DataFrames in Statistics - Maple Help

DataFrames in Statistics Description

 • This help page describes how to use Statistics commands on DataFrame objects, and other spreadsheet-type data in matrices, sometimes called Matrix data sets.
 • Many of the data sets you might encounter are two-dimensional in nature. They will have information about a number of items or events; for each item or event, the same properties are known. Such data sets can easily be represented in a DataFrame by having each row correspond to an item and each column to one property of all these items. This is how you would typically store such data in a spreadsheet. You can also store such data in a Matrix, as long as you keep track of labels for the rows and columns yourself.
 • Many commands in the Statistics package can be used with this type of data:
 – The following computational commands can be run on DataFrame objects (or Matrices). They are computed per column and the results are returned in a DataSeries object. The labels for the DataSeries are the column labels of the DataFrame. Alternatively, they are computed per column of a Matrix and the results are returned in a row Vector.

 – The following visualization commands, listed on the Statistics Visualization help page, also accept DataFrame objects. Generally, the row and column labels are used to label data points and data sets, respectively, as appropriate.

 – Statistics[SplitByColumn] and Statistics[Join] split Matrices into submatrices and join them back together.
 – DataFrame/Aggregate does similar things for DataFrame objects.
 • Additional examples are found in the Statistics with DataFrames example worksheet. Examples

 > $\mathrm{with}\left(\mathrm{Statistics}\right):$

We construct a DataFrame with housing data. The first column has number of bedrooms, the second has the area in square feet, the third has price.

 > $\mathrm{bedrooms}≔⟨3,4,2,4,3,2,2,3,4,4,2,4,4,3,3⟩$ > $\mathrm{area}≔⟨1130,1123,1049,1527,907,580,878,1075,1040,1295,1100,995,908,853,856⟩$ > $\mathrm{price}≔⟨114700,125200,81600,127400,88500,59500,96500,113300,104400,136600,80100,128000,115700,94700,89400⟩$ > $\mathrm{HouseSalesData}≔\mathrm{DataFrame}\left(\left[\mathrm{bedrooms},\mathrm{area},\mathrm{price}\right],\mathrm{columns}=\left[\mathrm{Bedrooms},\mathrm{Area},\mathrm{Price}\right]\right)$ We can determine the average number of bedrooms, average area, and average price with just the Mean command.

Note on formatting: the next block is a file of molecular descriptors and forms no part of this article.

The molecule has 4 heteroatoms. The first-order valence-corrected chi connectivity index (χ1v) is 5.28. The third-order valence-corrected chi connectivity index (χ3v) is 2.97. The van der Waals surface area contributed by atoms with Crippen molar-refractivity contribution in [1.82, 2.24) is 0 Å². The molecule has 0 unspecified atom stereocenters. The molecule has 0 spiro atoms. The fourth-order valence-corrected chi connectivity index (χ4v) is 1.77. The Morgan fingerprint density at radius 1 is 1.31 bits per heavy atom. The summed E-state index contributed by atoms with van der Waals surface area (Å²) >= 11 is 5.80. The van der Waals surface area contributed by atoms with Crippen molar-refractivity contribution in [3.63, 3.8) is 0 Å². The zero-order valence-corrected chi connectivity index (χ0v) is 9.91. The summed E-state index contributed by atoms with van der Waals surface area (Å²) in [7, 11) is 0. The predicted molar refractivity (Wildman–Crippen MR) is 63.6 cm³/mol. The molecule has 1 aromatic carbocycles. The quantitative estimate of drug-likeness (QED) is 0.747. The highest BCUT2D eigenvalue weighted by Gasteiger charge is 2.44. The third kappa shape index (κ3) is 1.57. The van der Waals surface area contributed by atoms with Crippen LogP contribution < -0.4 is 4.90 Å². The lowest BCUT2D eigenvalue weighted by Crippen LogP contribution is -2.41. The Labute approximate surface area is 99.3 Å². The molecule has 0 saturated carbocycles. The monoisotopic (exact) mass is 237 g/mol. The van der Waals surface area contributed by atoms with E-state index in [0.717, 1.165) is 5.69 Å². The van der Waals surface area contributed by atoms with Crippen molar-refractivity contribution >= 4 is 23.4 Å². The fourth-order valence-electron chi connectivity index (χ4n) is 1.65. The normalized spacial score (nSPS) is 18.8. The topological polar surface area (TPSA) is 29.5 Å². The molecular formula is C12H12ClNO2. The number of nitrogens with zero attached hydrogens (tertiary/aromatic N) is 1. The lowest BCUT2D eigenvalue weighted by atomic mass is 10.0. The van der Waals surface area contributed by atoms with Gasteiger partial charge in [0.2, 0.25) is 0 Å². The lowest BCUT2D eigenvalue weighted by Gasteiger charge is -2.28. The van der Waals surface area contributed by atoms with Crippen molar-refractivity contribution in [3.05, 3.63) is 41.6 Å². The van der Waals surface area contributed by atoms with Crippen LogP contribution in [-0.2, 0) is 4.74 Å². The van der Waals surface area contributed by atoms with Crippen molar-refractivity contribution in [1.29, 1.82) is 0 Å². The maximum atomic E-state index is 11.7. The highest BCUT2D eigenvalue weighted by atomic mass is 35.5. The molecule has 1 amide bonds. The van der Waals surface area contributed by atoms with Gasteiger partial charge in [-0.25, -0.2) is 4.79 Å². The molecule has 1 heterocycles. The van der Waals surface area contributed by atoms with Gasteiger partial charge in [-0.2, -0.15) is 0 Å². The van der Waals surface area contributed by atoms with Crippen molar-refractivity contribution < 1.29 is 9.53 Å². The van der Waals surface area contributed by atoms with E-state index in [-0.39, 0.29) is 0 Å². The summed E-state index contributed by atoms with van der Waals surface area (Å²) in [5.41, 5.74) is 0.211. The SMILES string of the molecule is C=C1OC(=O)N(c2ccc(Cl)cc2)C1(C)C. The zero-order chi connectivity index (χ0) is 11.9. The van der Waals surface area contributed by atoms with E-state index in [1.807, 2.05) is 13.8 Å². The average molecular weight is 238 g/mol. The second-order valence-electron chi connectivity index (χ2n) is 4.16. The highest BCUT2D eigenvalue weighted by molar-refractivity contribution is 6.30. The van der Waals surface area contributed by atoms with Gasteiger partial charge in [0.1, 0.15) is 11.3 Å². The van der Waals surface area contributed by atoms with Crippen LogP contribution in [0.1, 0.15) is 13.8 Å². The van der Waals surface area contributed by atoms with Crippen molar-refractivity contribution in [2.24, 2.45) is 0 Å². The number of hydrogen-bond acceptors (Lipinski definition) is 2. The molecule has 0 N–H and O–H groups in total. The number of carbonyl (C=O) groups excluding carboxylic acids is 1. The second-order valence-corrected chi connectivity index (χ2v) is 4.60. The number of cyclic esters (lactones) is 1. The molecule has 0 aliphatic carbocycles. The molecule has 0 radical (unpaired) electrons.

> $\mathrm{Mean}\left(\mathrm{HouseSalesData}\right)$
 ${\mathrm{DataSeries}}{}\left(\left[\begin{array}{ccc}3.1333333333333333& 1021.0666666666667& 1.0370666666666667{}{10}^{5}\end{array}\right]{,}{\mathrm{labels}}{=}\left[{\mathrm{Bedrooms}}{,}{\mathrm{Area}}{,}{\mathrm{Price}}\right]{,}{\mathrm{datatype}}{=}{{\mathrm{float}}}_{{8}}\right)$ (1)

We can also determine the standard error for this mean.

 > $\mathrm{StandardError}\left(\mathrm{Mean},\mathrm{HouseSalesData}\right)$
 ${\mathrm{DataSeries}}{}\left(\left[\begin{array}{ccc}0.21528865819918697& 56.08322613730644& 5615.399461401755\end{array}\right]{,}{\mathrm{labels}}{=}\left[{\mathrm{Bedrooms}}{,}{\mathrm{Area}}{,}{\mathrm{Price}}\right]{,}{\mathrm{datatype}}{=}{{\mathrm{float}}}_{{8}}\right)$ (2)

Or the 30th percentile for each column.

 > $\mathrm{Percentile}\left(\mathrm{HouseSalesData},30\right)$
 ${\mathrm{DataSeries}}{}\left(\left[\begin{array}{ccc}2.9333333333333327& 905.0666666666666& 89340.0\end{array}\right]{,}{\mathrm{labels}}{=}\left[{\mathrm{Bedrooms}}{,}{\mathrm{Area}}{,}{\mathrm{Price}}\right]{,}{\mathrm{datatype}}{=}{{\mathrm{float}}}_{{8}}\right)$ (3)

The GridPlot command can display scatter plots of pairs of columns.

 > $\mathrm{GridPlot}\left(\mathrm{HouseSalesData}\right)$
 ${"Tabulate"}$ (4)

 $\mathrm{Bedrooms}$   $\mathrm{Area}$   $\mathrm{Price}$